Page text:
Overview on the physics and materials of the new superconductor KxFe2-ySe2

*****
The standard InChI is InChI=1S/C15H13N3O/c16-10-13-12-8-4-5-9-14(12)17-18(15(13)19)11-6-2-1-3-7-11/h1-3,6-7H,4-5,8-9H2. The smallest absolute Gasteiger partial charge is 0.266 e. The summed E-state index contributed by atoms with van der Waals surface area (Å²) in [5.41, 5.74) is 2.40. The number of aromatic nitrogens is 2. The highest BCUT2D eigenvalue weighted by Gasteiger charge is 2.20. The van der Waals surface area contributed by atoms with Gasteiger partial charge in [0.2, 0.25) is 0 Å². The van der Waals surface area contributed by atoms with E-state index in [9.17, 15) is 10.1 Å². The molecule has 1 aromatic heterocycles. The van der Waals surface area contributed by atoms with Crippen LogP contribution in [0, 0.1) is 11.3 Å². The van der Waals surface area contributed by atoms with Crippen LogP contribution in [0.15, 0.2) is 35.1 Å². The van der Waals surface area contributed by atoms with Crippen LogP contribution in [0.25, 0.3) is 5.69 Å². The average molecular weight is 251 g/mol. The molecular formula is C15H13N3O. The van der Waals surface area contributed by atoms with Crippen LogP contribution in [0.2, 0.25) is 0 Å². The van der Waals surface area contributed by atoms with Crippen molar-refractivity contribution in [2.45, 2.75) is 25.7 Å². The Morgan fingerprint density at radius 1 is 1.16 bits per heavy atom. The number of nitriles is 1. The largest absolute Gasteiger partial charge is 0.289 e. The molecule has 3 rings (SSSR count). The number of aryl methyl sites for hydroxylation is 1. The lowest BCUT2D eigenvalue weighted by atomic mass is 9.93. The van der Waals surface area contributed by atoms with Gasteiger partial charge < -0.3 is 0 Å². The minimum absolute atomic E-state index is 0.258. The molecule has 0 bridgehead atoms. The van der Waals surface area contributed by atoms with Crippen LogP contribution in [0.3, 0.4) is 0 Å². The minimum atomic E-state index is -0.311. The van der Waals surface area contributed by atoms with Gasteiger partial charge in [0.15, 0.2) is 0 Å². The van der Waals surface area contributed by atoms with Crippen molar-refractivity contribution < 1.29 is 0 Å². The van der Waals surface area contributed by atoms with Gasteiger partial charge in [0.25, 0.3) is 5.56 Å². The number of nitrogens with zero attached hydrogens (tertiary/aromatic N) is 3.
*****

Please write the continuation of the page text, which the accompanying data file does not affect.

Since the discovery of high temperature superconductivity in iron pnictides in early 2008, many iron-based superconductors with different structures have been discovered, with the highest transition temperature to date being 57 K. By the end of 2010, another kind of new superconductor, the Fe-based chalcogenide K1-xFe2-ySe2 was discovered. A naive counting of the electrons in the system would lead to a conclusion that the system is heavily electron overdoped (~0.4 e/Fe). Band structure calculations further support this speculation and predict that the hole pockets which are found in the iron pnictides may be missing. This greatly challenges the widely perceived picture that the superconducting pairing is established by exchanging anti-ferromagnetic spin fluctuations and the electrons are scattered between the electron and hole pockets. Later, it was found that both potassium and iron might be deficient in K1-xFe2-ySe2, yielding to a picture of phase separation. In this picture the superconducting phase and the antiferromagnetic (AF) phase may phase separate spatially into different regions. This generates further curiosity about what is the real superconducting phase, what is the relationship between the superconducting phase and the AF phase, and what is the parent state for the superconducting phase. We propose a "spider web" model for the phase separation, which can explain both the transport and magnetic data. In this paper, we review the status of research in this rapidly growing field and list the important and unsettled issues as perspectives for future research.